ROME — Pope Francis has appealed for a committed fight against modern slavery, asking youth in particular to play an active role against a booming illegal industry of trafficking in human beings.

“Collaborating with this cause is not enough for a Christian,” the pope said in remarks to a Rome symposium. “We’re called to commit to the cause,” he said, even if this means risking one’s life.

Addressing more than 100 leaders on Sunday at the closing of a “Young people against prostitution and human trafficking” symposium, the pontiff encouraged youth to set an example in the fight against an industry which, according to Global Slavery Index, affects more than 30 million people worldwide and generates $32 billion in annual revenue.

The pope’s speech was short and improvised. He spoke for less than five minutes, arriving almost two hours ahead of schedule and staying for almost an hour. Each one of the participants, many of them survivors of human trafficking or relatives of rescued victims, had the opportunity to greet the pope and to share, even if briefly, their experience.

The symposium was organized by the Pontifical Academy for Science, an Argentinian organization called Vínculos en Red (which translates roughly to “personal bonds network”), and the interreligious anti-trafficking foundation “Global Freedom Network” launched earlier in the year by Pope Francis along with the Grand Imam of Al-Azhar, Mohamed Ahmed el-Tayeb; the Anglican Archbishop of Canterbury, Justin Welby, and Australian philanthropist and mining magnate Andrew Forrest.

Argentinian Bishop Marcelo Sánchez Sorondo, head of the Pontifical Academy for Science, told Crux that “we are all equals as human beings; this means that any relationship of subordination is inexplicable and should be condemned as a crime against humanity.”

Among the participants in the conference was Patrick Gage, a fourth generation member of the Curtis L. Carlson family that owns the Radisson Hotels, the Park Plaza, and the Country Inns and Suites hotel chains.

Gage said he believes the corporate sector can play a key role in abolishing slavery. A sophomore in Georgetown University, Gage also sees Francis’ commitment to tackle the issue as instrumental.

“We need governments, as many big names and organizations as we can so people start to recognize this isn’t something that just a couple of activists on the side should be fighting against,” he said.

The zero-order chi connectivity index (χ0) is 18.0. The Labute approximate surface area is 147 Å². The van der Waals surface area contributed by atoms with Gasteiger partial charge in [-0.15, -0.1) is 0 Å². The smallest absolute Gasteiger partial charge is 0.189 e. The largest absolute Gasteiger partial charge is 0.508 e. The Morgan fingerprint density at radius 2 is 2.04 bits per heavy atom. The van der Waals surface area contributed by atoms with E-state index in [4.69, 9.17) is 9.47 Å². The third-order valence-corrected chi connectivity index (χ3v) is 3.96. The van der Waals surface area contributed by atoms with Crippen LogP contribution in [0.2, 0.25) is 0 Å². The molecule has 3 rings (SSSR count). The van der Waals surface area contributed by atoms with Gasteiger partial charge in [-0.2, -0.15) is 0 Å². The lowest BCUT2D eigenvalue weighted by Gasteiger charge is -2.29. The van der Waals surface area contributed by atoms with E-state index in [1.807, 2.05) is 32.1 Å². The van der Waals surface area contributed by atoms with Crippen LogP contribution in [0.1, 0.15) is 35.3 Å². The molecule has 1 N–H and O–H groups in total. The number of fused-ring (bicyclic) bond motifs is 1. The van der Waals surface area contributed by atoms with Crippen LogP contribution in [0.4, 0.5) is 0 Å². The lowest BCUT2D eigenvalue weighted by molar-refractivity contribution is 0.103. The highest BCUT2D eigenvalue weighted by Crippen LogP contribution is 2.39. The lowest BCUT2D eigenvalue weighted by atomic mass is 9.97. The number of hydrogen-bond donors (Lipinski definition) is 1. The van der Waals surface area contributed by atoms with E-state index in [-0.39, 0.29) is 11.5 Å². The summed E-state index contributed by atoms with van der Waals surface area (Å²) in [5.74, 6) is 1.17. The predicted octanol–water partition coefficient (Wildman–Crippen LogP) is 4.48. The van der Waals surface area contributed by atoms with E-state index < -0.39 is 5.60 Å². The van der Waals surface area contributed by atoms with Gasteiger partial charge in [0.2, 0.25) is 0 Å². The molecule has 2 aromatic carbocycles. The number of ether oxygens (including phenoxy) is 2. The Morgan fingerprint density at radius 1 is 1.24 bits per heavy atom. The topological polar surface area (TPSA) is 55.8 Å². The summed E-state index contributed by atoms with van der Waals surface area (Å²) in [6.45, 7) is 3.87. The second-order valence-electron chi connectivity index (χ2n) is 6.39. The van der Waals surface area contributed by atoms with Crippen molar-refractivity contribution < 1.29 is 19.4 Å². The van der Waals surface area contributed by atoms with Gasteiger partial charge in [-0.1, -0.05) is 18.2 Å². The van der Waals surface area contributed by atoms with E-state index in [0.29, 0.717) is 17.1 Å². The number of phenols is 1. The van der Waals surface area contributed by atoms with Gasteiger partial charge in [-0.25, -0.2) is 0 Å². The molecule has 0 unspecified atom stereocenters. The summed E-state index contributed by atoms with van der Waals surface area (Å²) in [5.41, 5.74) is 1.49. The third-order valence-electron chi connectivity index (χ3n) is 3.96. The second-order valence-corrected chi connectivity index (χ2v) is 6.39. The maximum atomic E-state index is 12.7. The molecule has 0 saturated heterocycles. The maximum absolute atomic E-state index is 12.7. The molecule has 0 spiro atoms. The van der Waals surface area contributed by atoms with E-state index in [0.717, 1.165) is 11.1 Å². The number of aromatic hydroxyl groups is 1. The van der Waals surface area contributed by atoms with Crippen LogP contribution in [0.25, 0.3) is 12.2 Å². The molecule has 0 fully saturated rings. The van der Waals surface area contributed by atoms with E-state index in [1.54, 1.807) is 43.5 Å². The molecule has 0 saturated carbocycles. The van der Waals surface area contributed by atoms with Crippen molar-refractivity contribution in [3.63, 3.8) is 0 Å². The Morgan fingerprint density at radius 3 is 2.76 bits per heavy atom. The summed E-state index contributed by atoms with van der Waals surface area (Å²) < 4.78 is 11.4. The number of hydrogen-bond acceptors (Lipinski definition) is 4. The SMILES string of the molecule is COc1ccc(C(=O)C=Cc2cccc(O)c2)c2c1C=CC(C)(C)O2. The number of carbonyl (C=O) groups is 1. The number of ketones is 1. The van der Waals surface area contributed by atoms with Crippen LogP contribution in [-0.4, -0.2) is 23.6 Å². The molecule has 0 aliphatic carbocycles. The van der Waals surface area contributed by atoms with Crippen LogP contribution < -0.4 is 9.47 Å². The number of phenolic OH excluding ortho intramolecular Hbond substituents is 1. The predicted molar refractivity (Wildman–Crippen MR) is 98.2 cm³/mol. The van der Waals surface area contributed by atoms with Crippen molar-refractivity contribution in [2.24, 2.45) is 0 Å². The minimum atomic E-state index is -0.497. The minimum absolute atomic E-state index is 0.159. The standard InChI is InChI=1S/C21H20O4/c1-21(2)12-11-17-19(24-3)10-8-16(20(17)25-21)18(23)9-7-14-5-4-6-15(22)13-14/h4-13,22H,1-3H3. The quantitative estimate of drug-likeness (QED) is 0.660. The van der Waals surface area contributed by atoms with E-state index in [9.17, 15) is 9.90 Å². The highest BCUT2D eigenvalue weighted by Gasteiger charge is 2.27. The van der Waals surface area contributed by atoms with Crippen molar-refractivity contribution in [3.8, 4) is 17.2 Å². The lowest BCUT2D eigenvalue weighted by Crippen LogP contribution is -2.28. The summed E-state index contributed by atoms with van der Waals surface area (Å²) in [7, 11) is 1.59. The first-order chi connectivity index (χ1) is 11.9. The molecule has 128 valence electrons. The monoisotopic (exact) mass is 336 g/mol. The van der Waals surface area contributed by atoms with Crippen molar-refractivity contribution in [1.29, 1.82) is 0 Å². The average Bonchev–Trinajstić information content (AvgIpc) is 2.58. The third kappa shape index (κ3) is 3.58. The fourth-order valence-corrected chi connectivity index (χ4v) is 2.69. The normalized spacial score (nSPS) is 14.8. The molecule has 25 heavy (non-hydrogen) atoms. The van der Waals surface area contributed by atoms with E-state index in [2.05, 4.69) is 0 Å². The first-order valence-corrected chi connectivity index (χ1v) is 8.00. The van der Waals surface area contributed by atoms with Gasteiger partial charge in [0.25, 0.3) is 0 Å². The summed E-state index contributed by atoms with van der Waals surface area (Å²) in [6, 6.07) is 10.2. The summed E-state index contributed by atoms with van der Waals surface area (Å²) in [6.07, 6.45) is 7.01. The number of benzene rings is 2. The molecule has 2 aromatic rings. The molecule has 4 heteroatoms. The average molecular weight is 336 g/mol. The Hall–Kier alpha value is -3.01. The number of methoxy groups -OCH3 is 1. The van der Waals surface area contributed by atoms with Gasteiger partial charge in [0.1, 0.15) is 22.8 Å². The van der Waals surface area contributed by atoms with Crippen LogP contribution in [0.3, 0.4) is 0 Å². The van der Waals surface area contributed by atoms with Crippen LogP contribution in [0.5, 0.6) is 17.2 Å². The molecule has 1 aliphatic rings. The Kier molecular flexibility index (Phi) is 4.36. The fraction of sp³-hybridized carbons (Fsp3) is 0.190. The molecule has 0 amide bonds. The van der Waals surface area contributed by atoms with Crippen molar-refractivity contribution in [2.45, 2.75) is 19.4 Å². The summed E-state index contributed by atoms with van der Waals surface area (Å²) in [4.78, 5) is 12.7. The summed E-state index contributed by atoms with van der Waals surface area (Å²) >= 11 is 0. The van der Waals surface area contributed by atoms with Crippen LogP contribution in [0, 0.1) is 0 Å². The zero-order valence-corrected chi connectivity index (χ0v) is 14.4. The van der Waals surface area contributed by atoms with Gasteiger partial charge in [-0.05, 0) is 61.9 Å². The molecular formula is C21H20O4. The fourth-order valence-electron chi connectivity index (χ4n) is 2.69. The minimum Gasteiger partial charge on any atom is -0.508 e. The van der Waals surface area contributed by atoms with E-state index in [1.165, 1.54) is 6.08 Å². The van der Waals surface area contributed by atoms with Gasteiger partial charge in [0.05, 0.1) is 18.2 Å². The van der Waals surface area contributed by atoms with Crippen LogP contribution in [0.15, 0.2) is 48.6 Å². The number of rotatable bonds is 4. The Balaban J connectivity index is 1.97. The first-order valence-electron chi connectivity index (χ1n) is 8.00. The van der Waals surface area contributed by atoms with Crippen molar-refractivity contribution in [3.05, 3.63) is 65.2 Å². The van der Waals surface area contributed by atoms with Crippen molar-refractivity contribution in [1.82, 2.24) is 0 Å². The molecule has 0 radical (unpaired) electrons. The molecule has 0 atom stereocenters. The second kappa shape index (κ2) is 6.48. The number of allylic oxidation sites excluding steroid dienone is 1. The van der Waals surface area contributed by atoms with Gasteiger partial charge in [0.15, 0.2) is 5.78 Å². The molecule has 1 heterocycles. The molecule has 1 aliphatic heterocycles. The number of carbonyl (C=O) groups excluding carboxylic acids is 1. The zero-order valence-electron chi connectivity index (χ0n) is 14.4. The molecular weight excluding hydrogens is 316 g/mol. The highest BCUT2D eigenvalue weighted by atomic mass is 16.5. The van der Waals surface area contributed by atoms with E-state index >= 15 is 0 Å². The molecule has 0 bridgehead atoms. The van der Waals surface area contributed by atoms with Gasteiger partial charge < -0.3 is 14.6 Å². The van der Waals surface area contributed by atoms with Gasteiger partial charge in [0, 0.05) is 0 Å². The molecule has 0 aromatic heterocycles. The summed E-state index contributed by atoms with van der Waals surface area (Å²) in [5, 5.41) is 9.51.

Gage believes this commitment is crucial, in part because it’s inspirational for those fighting against modern slavery from the front lines as well as for the victims.

“It lets them know that we heard them and we’re fighting to free them,” he said.

When asked about the role those under 25 can play in the fight against human trafficking, the 19-year-old Gage encouraged his generation to participate, taking into account that “we’re the ones who’ll inherit the world.”

“It’ll be our society,” he said, “and now is the time to decide what kind of society we want to live in. Now is the time to cultivate the excitement to live in a slave-free world.”

The fight against human trafficking has been a key priority for Pope Francis, but it’s nothing new for the Argentine prelate.

As archbishop of Buenos Aires, then-Cardinal Jorge Mario Bergoglio sponsored various local organizations, like “La Alameda,” that rescue people from trafficking networks.

These organizations would feed him information about slave labor in Argentina’s clandestine sewing shops and also human trafficking for prostitution. The future pope, in turn, would find work and asylum for the survivors.

During a Mass held in a Buenos Aires train station in 2012, he compared the city to a “butcher shop” that takes away the human dignity of people trapped by these networks. He also denounced the local police department and the legal system for accepting bribes from traffickers, saying that “without them, these mafias wouldn’t exist.”

Beyond a warm welcoming, the youth at the symposium offered Pope Francis an international declaration that says that human beings aren’t objects to be commercialized. They also requested more help from governments to fight this crime, and suggested the creation of an international observatory to prevent the objectification and violence against women present in mass media.